On-Grid Solar Power Comes to Afghanistan

Until now, solar power in Afghanistan has meant individual rooftop installations like this one on a business in Moqur district center, Badghis Province isntalled by the USAID in 2011. (Photo by Resolute Support Media)


KABUL, Afghanistan, November 26, 2017 (ENS) – With about 300 sunny days every year, Afghanistan is well situated for solar power, and soon the country will be generating electricity with its first industrial-scale solar photovoltaic array.

The Asian Development Bank has approved a US$44.7 million grant to develop Afghanistan’s first big on-grid solar photovoltaic plant to boost the country’s renewable energy generation and supply.

The project will finance the construction of a 20 megawatt solar photovoltaic plant in Naghlu, located in the capital Kabul’s Surobi district.

Until now, solar power in Afghanistan has usually meant individual rooftop installations like this one on a business in Moqur district center, Badghis Province installed by the USAID in 2011. (Photo by Resolute Support Media)

The project will partially fill the demand-supply gap and improve sustainability of the northeast grid covering the provinces of Kabul, Nangarhar, and Laghman.

“The demand for power is rapidly growing across Afghanistan and economic development and income opportunities depend on sufficient energy supplies,” said Samuel Tumiwa, the Asian Development Bank’s country director for Afghanistan.

Only about 32 percent of the Afghan population has access to grid-connected electricity and the demand for electricity in major load centers is growing by 25 percent annually.

“The new on-grid solar power generation project, which is the largest of its kind in Afghanistan, will not only provide access to a clean and reliable power supply, but also demonstrate the viability of future renewable energy investments through public-private partnerships,” said Tumiwa.

Despite progress since 2002, Afghanistan still relies on energy imports from neighboring countries to meet its domestic demand.

Reliance on energy imports, lack of enough power generation capacity, a small domestic market, and financing weaknesses leave energy security “highly vulnerable,” the bank said in a statement.

Afghanistan’s renewable energy resource potential is estimated to be over 300,000 megawatts, with over two-thirds of potential supply coming from solar.

“Considering 300 sunny days per year with free solar irradiation to generate solar power, it makes Afghanistan an attractive country for implementing solar power projects,” said Finance Minister Eklil Hakimi in the statement.

The Asian Development Bank project will generate at least 43,000 megawatt-hours of solar power and avoid at least 13,000 tons of carbon dioxide equivalent in the first full year of operation.

The project also will provide power transformer and support facilities, upgrade the capacity of the existing substation, and operation and maintenance services for three years.

The project will prepare the site and substation to accommodate 10 MW of additional photovoltaic plant for future financing.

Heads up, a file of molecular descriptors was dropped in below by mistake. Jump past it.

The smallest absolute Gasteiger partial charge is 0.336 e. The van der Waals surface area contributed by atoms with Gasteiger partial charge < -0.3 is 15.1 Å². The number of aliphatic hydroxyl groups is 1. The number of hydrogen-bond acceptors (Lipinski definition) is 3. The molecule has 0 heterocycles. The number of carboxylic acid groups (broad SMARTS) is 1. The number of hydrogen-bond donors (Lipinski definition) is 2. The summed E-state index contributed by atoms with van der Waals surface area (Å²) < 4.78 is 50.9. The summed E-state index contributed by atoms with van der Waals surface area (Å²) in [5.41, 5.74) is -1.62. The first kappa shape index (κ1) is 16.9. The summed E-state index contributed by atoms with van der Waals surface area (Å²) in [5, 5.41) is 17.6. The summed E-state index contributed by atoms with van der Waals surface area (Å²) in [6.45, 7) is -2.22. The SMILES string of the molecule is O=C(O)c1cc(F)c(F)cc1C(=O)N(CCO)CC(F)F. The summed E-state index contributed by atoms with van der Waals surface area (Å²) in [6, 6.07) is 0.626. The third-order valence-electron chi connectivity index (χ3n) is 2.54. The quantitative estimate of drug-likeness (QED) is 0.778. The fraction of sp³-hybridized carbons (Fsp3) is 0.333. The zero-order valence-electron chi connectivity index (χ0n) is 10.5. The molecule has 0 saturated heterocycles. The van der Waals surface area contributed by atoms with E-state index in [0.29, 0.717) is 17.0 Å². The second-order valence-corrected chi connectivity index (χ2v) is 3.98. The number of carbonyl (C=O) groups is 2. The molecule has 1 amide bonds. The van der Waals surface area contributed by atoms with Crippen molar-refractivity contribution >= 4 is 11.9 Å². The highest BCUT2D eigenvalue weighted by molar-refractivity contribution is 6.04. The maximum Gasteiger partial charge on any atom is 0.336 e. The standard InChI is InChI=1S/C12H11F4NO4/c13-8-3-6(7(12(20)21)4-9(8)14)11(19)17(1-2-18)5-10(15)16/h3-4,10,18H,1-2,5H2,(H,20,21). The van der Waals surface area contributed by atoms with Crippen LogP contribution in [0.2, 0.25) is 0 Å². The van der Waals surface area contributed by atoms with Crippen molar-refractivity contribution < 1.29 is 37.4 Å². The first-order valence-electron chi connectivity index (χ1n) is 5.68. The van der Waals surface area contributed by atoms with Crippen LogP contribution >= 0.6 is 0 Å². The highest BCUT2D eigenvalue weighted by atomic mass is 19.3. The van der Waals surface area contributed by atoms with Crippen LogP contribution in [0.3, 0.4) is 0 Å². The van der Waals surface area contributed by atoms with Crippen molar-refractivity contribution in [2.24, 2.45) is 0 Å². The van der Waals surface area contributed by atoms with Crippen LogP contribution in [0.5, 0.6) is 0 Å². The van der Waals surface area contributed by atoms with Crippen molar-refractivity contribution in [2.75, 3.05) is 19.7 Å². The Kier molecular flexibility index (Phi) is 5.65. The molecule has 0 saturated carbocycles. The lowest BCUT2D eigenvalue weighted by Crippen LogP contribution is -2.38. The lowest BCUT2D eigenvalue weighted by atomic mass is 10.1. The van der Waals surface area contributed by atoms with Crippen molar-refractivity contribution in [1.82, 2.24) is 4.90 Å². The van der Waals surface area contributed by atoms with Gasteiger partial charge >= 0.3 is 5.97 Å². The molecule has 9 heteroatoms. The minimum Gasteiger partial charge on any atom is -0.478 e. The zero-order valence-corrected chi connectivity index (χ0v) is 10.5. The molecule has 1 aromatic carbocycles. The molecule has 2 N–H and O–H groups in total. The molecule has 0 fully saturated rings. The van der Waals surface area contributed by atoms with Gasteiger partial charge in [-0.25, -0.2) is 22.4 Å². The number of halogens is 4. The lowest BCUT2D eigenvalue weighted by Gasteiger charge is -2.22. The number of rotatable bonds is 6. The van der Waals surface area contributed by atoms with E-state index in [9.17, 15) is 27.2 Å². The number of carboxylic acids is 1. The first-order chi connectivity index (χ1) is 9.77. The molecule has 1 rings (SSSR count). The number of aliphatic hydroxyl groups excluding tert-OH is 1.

The project may be expanded to 30 or 40 megawatts if additional financing from other development partners or the private sector is realized.

Capacity building support will be provided for the Ministry of Energy and Water, and government-owned energy utility Da Afghanistan Breshna Sherkat, DABS, staff on solar photovoltaic plant design, technical evaluation, grid integration, and operation and maintenance.

Upon completion of the 20MW Naghlu solar power plant, 20,000 customers in Kabul will connect to new electricity.

The project is in line with the targets of the National Energy Supply Program of the Government of Afghanistan and the Afghanistan Renewable Energy Policy.

The Asian Development Bank is Afghanistan’s largest on-budget development partner in the energy sector. The bank already has helped deliver electricity to more than five million people in Afghanistan.

Over the coming years, the bank intends to  support the increase in the country’s electrification rate from 30 percent to 83 percent and lift the share of domestic generation from 20 percent to 67 percent by 2030.

In September, Indian contractor Dynasty Oil & Gas began work on a 10MW solar photovoltaic project at Kandahar, in southern Afghanistan, with financial support from the United States Agency for International Development, USAID.

According to a statement from DABS, the US$20 million project is located at an industrial park, which needs power. USAID provided US$10 million in funding; Dynasty supplied the rest.

The Kandahar solar array is expected to start operations  in August 2018.

These solar projects are part of the Muslim world’s newly pledged dedication to renewable energy.

Officials from 56 Muslim-majority nations came together in September to pledge new climate-related technology goals such as microgrids, energy storage and renewable energy targets.

The Islamic world’s first science and tech summit in Astana, Kazakhstan, attracted heads of state and government ministers from the 56 nations. The summit included the presidents of Turkey, Pakistan, Bangladesh, Uzbekistan and Afghanistan among other nations of the Organization of Islamic Cooperation States.

The 56 countries pledged to reduce greenhouse gases by 2025 by adopting the goal of at least 10 percent renewable energy shares of in their national energy mixes.

They also plan to introduce microgrids and encourage stand alone distributed renewable energy systems for small communities.

Copyright Environment News Service (ENS) 2017. All rights reserved.


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